Certification and improving sustainability
UK printer Pureprint became carbon neutral as long ago as 2002 and continues to unearth new ways of improving its sustainability. Club FESPA Online spoke to Director Richard Owers and Stephen Robinson, Head of Compliance at the large format print division of the Group.
How does certification benefit your business's sustainability and customer confidence?
ISO 14001 has helped Pureprint Group and our large format division to put a system of continual improvement in place and in turn reduce our impact on the environment. Pureprint has a long established history of environmental improvement – we were the first printer in the UK to certify to ISO 14001 in 1993 and environmental responsibility is part of the ethos of the Group.
Certification has helped the Group reduce the waste produced by the business and in turn cut costs of waste removal. In addition, certification has guidelines to ensure ongoing compliance with legislation. The certification shows existing and potential customers that we not only take the environment seriously but we are continually striving to improve.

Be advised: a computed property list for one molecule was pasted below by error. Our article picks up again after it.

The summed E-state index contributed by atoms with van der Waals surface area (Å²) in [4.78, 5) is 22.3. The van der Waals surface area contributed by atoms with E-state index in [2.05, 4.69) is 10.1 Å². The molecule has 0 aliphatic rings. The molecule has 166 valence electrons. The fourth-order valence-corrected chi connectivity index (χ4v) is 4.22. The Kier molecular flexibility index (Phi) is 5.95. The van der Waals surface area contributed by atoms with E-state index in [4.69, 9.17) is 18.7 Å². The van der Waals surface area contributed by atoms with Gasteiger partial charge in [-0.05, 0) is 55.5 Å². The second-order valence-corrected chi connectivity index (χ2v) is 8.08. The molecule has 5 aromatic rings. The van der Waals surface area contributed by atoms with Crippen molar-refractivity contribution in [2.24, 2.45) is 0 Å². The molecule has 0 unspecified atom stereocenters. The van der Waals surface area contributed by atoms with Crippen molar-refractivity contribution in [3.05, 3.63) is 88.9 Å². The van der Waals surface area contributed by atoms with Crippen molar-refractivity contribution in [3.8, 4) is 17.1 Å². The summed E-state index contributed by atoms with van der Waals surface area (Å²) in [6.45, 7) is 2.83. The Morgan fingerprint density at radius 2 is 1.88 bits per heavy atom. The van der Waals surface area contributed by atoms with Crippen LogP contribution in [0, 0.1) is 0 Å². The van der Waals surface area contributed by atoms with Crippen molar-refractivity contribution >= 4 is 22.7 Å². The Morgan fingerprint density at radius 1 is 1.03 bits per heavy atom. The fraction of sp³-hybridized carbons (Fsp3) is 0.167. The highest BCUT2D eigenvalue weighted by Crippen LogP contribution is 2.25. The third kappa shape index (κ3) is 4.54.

Richard Owers, Director at Pureprint
When requested, we offer advice to our customers, with the aim of helping to improve their environmental footprint which is high on many businesses’ agenda. In the large format sector it’s as much about material specification (can it be reused or recycled) as the production method chosen. When specifying material, responsible disposal or recycling of the product is a key consideration, which in some cases has a short shelf life.
Which environmental certifications are the most important?
ISO 14001 relates to environmental performance and continual improvement – in our view that’s most important and what we choose to certify to. ISO 14001 certification does not fall under legislation, so those businesses undertaking this are giving a clear sign to their customers that they are an environmentally responsible business and year on year are committed to reducing their impact on the environment.
ISO 14001 is a very visible way to demonstrate to customers what we are doing regarding environmental performance
ESOS (the energy saving opportunity scheme) is a mandatory energy assessment scheme for organisations in the UK that meet the qualification criteria. Organisations that qualify for ESOS must carry out ESOS assessments. These assessments are audits of the energy used by their buildings, industrial processes and transport to identify cost-effective energy saving measures. This requires an external consultant to offer recommendations for energy saving after a detailed audit. This has added value to our business and enabled us to reduce our energy consumption and also save money.
What are the particular benefits of ISO 14001?